In a few hundred million years, this galaxy cluster will settle down. The galaxies and dark matter will move to the center of the collision and it will look … well, like every other galaxy clusters in the universe. But we happened to catch it at this moment in time when the dark matter and the ordinary matter are not in the same place. And this is the best argument yet that dark matter is real and that simply changing the laws of physics won’t make it go away.2
Even the MOND advocates have admitted that there is no way to explain the Bullet without invoking some amount of dark matter. But they argue that MOND has not been completely ruled out. That’s fair. But it’s worth noting that the entire motivation for MOND was to explain away dark matter.
My take on MOND was best exemplified in a comment I heard in a talk long ago: it’s not dead, but it’s never really been alive. It explains a lot of phenomena. But it is a bit ad-hoc. If you make one big assumption, it explains a lot and has made some successful predictions. But there is no MOND cosmological model — that is, a model for how the universe was created and has evolved. The detection of gravitational waves ruled out most MOND theories. And, as I noted, the Bullet Cluster can’t be explained without some amount of dark matter.
So, what is the new result? Well … to be honest, it’s a bit beyond my ken. What they seem to be showing is that the motions of galaxies within a cluster are consistent with the predictions of MOND and inconsistent with those of dark matter. And while this is interesting, it’s worth noting that we have been down this road with MOND before, where MOND successfully predicted something but it turned out that some tweaks to dark matter theory explained them as well.
Ultimately, this will only be resolved by a detection of dark matter particles. While this endeavor is ongoing, it has yet to produce a result. But we’ve had a few tantalizing hints. And I am fairly confident that we will eventually figure out what dark matter is. But until then … MOND shouldn’t be completely dismissed. It’s been shrunk but it has not been disproven. Yet.
[ThTh2] And still speaking of dark matter … maybe it’s itty bitty black holes.
[ThTh3] More information continues to trickle out on the COVID variants in the UK and South Africa. The UK variant does indeed appear to be more infectious, which is a much-feared scenario as infections spread exponentially. The South Africa virus is a little more concerning as it is both more infectious and may evade the antibody treatments. But there is no indication yet that either can get past the vaccines or acquired immunity. And the pharma companies have indicated that they should be able to modify the vaccine very rapidly if it becomes necessary, much like they do with the flu vaccine.
What this does, however, is put us into a foot race between how fast we can get the vaccine into people’s arms and how fast the new virus spreads. The more we vaccinate, the more we cut off the virus’s line of spread and the future mutations that would be likely to result.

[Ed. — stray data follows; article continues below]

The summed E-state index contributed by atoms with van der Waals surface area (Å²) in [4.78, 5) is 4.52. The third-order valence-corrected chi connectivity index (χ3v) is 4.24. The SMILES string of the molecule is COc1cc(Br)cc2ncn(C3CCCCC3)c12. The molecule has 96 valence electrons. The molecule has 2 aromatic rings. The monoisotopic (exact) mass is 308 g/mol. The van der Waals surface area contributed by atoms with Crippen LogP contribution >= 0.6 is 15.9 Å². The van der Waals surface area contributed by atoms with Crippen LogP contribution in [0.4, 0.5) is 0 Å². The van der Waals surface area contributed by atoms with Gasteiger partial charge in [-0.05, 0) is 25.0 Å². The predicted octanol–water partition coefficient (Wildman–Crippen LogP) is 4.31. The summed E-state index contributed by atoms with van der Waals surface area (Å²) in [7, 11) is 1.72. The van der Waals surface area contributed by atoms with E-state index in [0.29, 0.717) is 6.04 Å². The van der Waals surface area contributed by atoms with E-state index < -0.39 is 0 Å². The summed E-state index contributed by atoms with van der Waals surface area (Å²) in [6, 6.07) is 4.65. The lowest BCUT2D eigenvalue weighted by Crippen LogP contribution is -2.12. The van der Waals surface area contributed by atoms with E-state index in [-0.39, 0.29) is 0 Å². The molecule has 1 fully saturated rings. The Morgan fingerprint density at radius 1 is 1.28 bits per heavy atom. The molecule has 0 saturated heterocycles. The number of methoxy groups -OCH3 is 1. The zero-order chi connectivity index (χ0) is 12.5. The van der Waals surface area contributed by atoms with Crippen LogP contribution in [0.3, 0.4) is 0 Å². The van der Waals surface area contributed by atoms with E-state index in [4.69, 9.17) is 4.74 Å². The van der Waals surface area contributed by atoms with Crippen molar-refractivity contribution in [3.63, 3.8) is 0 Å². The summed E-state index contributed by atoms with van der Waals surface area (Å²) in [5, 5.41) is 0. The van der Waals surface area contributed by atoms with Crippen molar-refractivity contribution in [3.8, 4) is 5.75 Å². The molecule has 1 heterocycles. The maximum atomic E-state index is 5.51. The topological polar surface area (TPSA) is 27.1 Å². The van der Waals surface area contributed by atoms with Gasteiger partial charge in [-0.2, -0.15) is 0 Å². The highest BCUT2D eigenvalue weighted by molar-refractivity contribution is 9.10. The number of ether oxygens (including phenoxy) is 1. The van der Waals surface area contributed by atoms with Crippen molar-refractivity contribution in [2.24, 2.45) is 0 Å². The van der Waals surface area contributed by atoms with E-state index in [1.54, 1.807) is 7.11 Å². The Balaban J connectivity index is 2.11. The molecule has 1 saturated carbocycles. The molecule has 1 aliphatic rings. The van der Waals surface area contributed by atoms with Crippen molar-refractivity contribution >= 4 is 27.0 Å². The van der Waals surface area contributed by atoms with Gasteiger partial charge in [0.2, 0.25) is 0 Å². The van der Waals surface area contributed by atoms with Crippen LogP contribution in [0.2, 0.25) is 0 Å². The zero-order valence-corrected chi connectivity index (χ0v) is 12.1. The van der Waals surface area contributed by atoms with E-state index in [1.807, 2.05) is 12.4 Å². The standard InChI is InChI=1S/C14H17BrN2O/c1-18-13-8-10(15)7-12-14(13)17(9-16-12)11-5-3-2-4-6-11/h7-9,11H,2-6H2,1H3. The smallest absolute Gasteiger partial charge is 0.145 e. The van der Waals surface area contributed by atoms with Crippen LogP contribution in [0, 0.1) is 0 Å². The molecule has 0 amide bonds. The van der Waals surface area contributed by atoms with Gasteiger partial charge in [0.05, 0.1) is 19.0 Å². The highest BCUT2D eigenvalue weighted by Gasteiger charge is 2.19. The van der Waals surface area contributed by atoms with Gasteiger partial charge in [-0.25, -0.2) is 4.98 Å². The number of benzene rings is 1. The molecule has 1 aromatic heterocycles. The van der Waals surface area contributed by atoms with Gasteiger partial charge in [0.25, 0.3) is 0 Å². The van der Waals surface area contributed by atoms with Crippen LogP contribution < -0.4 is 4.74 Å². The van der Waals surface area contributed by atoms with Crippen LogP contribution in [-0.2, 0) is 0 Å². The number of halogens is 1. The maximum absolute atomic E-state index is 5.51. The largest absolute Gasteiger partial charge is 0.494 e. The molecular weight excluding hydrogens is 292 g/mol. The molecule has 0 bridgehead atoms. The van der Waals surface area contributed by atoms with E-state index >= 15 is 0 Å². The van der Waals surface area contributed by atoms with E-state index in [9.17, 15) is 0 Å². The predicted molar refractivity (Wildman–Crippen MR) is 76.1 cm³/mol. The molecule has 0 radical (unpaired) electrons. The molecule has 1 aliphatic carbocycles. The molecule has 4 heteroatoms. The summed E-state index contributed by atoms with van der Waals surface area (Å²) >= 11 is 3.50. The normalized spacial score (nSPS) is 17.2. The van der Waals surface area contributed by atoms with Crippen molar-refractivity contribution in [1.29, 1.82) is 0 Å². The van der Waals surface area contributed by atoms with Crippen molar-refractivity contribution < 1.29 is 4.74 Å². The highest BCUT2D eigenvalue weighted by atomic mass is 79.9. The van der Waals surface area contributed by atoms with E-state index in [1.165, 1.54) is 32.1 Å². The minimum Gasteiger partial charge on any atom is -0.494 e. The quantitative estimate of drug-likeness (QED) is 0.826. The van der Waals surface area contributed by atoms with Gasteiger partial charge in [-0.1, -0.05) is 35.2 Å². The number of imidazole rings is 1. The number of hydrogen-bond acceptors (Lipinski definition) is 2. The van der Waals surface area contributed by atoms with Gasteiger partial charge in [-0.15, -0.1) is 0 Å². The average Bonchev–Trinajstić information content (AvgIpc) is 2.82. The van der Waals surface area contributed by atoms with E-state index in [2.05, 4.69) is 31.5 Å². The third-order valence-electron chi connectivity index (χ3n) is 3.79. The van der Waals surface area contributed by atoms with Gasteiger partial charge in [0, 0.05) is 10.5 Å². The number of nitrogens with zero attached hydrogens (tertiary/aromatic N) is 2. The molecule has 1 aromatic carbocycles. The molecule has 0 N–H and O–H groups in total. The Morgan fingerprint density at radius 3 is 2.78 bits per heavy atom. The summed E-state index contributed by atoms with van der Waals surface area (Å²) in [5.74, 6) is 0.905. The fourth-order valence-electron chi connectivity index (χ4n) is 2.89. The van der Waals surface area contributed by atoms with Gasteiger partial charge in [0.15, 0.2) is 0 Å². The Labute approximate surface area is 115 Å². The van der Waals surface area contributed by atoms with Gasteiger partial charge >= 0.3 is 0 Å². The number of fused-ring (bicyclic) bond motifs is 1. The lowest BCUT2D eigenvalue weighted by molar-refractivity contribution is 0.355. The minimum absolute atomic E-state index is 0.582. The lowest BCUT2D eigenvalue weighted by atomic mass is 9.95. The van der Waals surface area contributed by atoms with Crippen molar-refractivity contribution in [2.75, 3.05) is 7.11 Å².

I’ve said from the beginning that this is a war. The arrival of the vaccine was not V-E day; it was Normandy. We have a weapon, but we also have an enemy that is determined and clever. The most important thing you can do right now is not become a vector. Everyone who will die today will have gotten the virus through a dozen or more hosts. If even one of those had failed to transmit the virus, they would never have been infected and would be alive.
Break the chains of infections. Continue to observe safety precautions, get the vaccine as appropriate and wear a mask. It’s not over yet, as attested by surging caseloads and deaths. But we’re fighting as hard as we can. Now, more than ever, we need everyone to hold the line. We might be glimpsing the dawn, but the long night isn’t over yet.
Fireworks made with ~42 thousand earthquakes from 2020 in 30 seconds! All available for download from our map viewer Skjálftalísa (https://t.co/CAz1jFdaZ8) This year was quite the ride when it comes to natural hazards. Happy New Year! Made with @CARTO with data from @Vedurstofan pic.twitter.com/cnm5flAd05
— Ragnar Heiðar Þrastarson (@RagnarHeidar) December 31, 2020
[ThTh5] Room temperature superconductors would be a technological revolution. We know have them. Buuut … they only work at extreme pressures.
[ThTh6] A look at 2020 in Physics. It went a bit better than 2020 in general.
[ThTh7] NASA is reviving talk of a radio observatory on the moon. It’s a good idea even if their model looks like the death star. Putting it on the far side would shield from Earth interference and putting it above our atmosphere would allow exploration of ultra-low frequencies we’ve never looked at.
- Kind of like black holes. We can’t see them since light can’t escape from the surface. But we can see their influence on their surroundings.
- Actually, there are a few theories of non-local gravity, but those are ruled out both by gravitational waves and the observations of clusters that aren’t colliding.